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'Alice in Wonderland' at Guild Festival Theatre, Scarborough, Ontario

Guild Festival Theatre, Scarborough, Ontario

Raph Nogal

Joe Szekeres

Earlier in April of this year, I wondered how Bad Hats Theatre would present its version of ‘Alice in Wonderland’ online. Could that literary classic work as a live family musical on that platform? Surprisingly, it did.

Director Tyler Seguin and Production Designer Nancy Anne Perrin with assistance from Simon Flint have effectively staged their ‘Alice’ quite differently from Bad Hats. At one point, Alice says, “I must remember I’m not at home and things seem far curiouser and curiouser.” Now that we’re in Phase 3 of the provincial re-opening and can watch live productions physically distanced outdoors, could the curiosity, the magic, the silliness, and the humour of GFT’s ‘Alice’ be re-captured once again a few months later?

Yes, indeed, these qualities of her story vibrantly shone for me on this dog day summer opening night in Scarborough, despite one rust spot quibble that I will address shortly.

The Greek amphitheater in the beautiful Guild Park & Gardens was a primo bonus to tell Alice’s story. Just a reminder for future audiences to bring bug spray as those danged insects were certainly on hand all around me.

There was so much to admire about the look of and sounds in this ‘Alice’, and particular attention must be paid to Nancy Anne Perrin and Simon Flint. From my front row perch, almost dead centre, it was splendid to behold their intricate work involved. The stage setting as we entered remained simple. Large children’s building blocks in different colours effectively angled spelled the protagonist’s name. These blocks emphasized our entering the vision of a child’s world, and the design vision appealingly expanded further as the show progressed.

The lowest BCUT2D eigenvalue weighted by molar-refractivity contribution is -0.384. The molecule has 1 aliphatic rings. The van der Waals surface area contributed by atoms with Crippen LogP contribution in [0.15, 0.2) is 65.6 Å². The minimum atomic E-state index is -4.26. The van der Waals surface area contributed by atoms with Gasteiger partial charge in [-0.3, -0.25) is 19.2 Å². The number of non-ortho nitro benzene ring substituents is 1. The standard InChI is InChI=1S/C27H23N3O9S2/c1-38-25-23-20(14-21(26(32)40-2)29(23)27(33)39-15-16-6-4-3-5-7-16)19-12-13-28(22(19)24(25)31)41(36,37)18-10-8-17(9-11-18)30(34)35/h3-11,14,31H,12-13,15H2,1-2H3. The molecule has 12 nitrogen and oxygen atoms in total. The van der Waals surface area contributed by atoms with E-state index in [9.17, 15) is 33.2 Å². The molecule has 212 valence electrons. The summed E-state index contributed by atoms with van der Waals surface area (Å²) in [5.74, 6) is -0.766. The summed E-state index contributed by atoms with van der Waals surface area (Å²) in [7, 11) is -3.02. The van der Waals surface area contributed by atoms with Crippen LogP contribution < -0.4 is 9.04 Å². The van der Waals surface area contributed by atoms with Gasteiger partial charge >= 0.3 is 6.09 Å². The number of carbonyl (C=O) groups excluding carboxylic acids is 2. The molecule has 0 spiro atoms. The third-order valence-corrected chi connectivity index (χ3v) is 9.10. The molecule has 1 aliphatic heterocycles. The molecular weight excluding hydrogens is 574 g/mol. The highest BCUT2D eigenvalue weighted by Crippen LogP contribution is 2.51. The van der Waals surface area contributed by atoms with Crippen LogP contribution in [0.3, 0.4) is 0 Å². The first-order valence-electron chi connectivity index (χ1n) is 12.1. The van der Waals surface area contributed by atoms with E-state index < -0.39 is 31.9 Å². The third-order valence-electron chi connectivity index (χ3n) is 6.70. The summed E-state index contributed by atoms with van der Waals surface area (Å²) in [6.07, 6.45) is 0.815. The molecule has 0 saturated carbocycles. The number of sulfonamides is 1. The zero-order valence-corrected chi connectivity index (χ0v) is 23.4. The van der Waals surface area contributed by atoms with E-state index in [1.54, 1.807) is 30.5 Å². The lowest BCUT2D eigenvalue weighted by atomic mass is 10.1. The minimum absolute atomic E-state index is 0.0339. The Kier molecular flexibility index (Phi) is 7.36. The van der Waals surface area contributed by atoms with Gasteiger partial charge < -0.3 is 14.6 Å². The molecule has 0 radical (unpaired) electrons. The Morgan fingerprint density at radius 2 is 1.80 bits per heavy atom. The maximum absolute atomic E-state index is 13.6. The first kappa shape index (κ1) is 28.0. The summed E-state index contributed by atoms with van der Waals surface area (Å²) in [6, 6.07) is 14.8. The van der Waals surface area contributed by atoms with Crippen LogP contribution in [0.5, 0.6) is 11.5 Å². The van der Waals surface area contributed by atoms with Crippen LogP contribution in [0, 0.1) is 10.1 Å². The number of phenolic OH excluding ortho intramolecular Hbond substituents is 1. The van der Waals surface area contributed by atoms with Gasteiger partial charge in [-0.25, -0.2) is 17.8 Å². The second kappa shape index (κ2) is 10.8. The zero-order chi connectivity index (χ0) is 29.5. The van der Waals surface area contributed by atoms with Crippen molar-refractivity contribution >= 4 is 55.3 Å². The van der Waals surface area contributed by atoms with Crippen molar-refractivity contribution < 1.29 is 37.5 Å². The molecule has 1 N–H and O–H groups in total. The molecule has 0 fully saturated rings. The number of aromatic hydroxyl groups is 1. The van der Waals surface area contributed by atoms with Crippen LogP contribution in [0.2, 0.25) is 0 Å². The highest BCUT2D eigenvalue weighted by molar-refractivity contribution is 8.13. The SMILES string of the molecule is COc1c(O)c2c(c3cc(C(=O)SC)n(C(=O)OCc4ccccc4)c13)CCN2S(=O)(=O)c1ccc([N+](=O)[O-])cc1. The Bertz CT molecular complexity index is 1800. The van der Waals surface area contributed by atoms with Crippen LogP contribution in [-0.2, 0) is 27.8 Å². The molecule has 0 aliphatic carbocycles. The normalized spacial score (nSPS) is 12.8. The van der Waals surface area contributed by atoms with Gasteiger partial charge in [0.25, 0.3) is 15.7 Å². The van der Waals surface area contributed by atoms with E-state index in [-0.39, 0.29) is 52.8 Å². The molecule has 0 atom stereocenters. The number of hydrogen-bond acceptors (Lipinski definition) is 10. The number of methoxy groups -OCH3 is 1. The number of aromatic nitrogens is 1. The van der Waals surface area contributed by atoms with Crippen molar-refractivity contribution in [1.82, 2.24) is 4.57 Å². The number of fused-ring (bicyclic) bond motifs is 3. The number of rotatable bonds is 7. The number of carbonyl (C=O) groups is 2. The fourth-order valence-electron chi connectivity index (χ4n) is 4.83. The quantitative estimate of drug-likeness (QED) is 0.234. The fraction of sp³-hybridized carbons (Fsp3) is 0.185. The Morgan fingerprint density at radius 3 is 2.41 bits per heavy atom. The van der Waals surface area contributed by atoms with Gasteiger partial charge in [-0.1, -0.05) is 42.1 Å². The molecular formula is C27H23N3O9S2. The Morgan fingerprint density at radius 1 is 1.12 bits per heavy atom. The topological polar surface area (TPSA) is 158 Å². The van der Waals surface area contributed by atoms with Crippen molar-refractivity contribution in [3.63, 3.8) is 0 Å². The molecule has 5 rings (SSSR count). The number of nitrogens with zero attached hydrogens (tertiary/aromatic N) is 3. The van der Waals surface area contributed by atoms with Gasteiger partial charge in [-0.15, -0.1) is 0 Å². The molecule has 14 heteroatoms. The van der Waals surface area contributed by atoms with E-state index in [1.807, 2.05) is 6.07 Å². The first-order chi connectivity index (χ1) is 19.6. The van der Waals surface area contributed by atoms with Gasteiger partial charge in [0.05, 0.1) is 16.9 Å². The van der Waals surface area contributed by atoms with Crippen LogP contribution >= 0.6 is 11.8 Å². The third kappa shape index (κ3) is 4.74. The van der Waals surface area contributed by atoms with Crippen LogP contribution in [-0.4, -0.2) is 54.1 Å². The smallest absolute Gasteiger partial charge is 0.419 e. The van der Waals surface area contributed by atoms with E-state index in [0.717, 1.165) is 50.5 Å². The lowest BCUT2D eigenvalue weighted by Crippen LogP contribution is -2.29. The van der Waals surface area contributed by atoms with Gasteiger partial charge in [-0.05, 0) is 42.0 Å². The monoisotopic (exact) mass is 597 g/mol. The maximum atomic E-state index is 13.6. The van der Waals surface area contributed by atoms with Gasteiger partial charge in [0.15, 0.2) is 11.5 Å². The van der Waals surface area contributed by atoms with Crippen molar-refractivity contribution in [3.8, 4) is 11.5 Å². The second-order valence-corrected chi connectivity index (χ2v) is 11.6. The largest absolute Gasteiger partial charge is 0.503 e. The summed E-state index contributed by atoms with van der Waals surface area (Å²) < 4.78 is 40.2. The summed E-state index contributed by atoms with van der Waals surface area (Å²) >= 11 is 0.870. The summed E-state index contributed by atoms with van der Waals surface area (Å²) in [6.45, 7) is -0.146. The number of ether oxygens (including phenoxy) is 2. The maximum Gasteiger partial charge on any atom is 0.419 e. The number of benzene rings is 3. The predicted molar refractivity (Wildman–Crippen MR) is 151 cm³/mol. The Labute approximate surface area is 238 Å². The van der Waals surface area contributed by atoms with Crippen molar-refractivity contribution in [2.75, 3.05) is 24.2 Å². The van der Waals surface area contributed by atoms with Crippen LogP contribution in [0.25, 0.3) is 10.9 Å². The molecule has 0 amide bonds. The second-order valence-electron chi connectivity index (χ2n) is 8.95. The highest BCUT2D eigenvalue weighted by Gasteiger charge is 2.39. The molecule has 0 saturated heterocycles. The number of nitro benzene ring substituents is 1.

Who knew that a few deftly handled hula hoops and an awesome sound from what looked to be twirling pool noodles represented Alice’s fall into Wonderland after chasing the Rabbit down the hole? The puppetry design of the caterpillar was extraordinary to watch. The actors controlling the puppet finely worked in synchronicity with each other to ensure the realism of the caterpillar’s movements. Great fun.

Pay close attention as well to the design and entrance of the Cheshire Cat and Alice’s conversation with it. Without spoiling how it was done here, it worked marvelously, and I bought it completely.

Additionally, the costume designs on each of the characters unexpectedly caught my eye at each introduction, and I so wanted to study the intricate nature of its construction. For example, I especially admired each of the head dress designs of one of the Wonderland animal residents.

Tyler Seguin wrote in his Programme Director’s Note how he admired in Alice’s story the “nonsense wordplay and the silly situations that made me look at the real world with new eyes and realize just how strange a place it really is.” He cast energetic, vibrant, and dynamic individuals who were more than up to the task to meet this written requirement. At the end of the performance, the gentleman sitting behind me said he got tired watching all the running around that was going on. I didn’t because that very frenetic energy and ‘busyness’ is all part of the new world which Alice enters. Plus, the young children around me were captivated, laughing, and smiling at all this frenzied activity and instinctively bought into it immediately.